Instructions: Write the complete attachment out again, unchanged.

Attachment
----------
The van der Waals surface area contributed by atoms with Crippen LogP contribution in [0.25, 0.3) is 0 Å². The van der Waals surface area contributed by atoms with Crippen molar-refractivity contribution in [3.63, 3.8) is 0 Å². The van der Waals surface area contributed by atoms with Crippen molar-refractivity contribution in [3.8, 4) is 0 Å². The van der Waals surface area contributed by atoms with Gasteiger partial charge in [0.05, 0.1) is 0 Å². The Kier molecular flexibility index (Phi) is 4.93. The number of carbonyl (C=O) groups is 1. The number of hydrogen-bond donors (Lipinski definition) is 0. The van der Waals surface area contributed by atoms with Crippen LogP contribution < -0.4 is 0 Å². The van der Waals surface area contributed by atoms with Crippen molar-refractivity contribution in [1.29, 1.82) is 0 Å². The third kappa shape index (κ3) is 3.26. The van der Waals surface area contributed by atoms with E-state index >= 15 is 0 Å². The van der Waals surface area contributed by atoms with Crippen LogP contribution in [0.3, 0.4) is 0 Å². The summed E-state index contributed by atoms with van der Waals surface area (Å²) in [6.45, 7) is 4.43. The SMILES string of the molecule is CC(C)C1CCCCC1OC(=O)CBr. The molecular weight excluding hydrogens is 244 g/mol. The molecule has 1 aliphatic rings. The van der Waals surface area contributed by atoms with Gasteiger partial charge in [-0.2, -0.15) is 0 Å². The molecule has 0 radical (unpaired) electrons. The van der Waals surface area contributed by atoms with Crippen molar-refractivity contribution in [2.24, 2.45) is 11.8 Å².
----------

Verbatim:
The van der Waals surface area contributed by atoms with Crippen LogP contribution in [0.25, 0.3) is 0 Å². The van der Waals surface area contributed by atoms with Crippen molar-refractivity contribution in [3.63, 3.8) is 0 Å². The van der Waals surface area contributed by atoms with Crippen molar-refractivity contribution in [3.8, 4) is 0 Å². The van der Waals surface area contributed by atoms with Gasteiger partial charge in [0.05, 0.1) is 0 Å². The Kier molecular flexibility index (Phi) is 4.93. The number of carbonyl (C=O) groups is 1. The number of hydrogen-bond donors (Lipinski definition) is 0. The van der Waals surface area contributed by atoms with Crippen LogP contribution < -0.4 is 0 Å². The van der Waals surface area contributed by atoms with Crippen molar-refractivity contribution in [1.29, 1.82) is 0 Å². The third kappa shape index (κ3) is 3.26. The van der Waals surface area contributed by atoms with E-state index >= 15 is 0 Å². The van der Waals surface area contributed by atoms with Crippen LogP contribution in [0.3, 0.4) is 0 Å². The summed E-state index contributed by atoms with van der Waals surface area (Å²) in [6.45, 7) is 4.43. The SMILES string of the molecule is CC(C)C1CCCCC1OC(=O)CBr. The molecular weight excluding hydrogens is 244 g/mol. The molecule has 1 aliphatic rings. The van der Waals surface area contributed by atoms with Gasteiger partial charge in [-0.2, -0.15) is 0 Å². The molecule has 0 radical (unpaired) electrons. The van der Waals surface area contributed by atoms with Crippen molar-refractivity contribution in [2.24, 2.45) is 11.8 Å².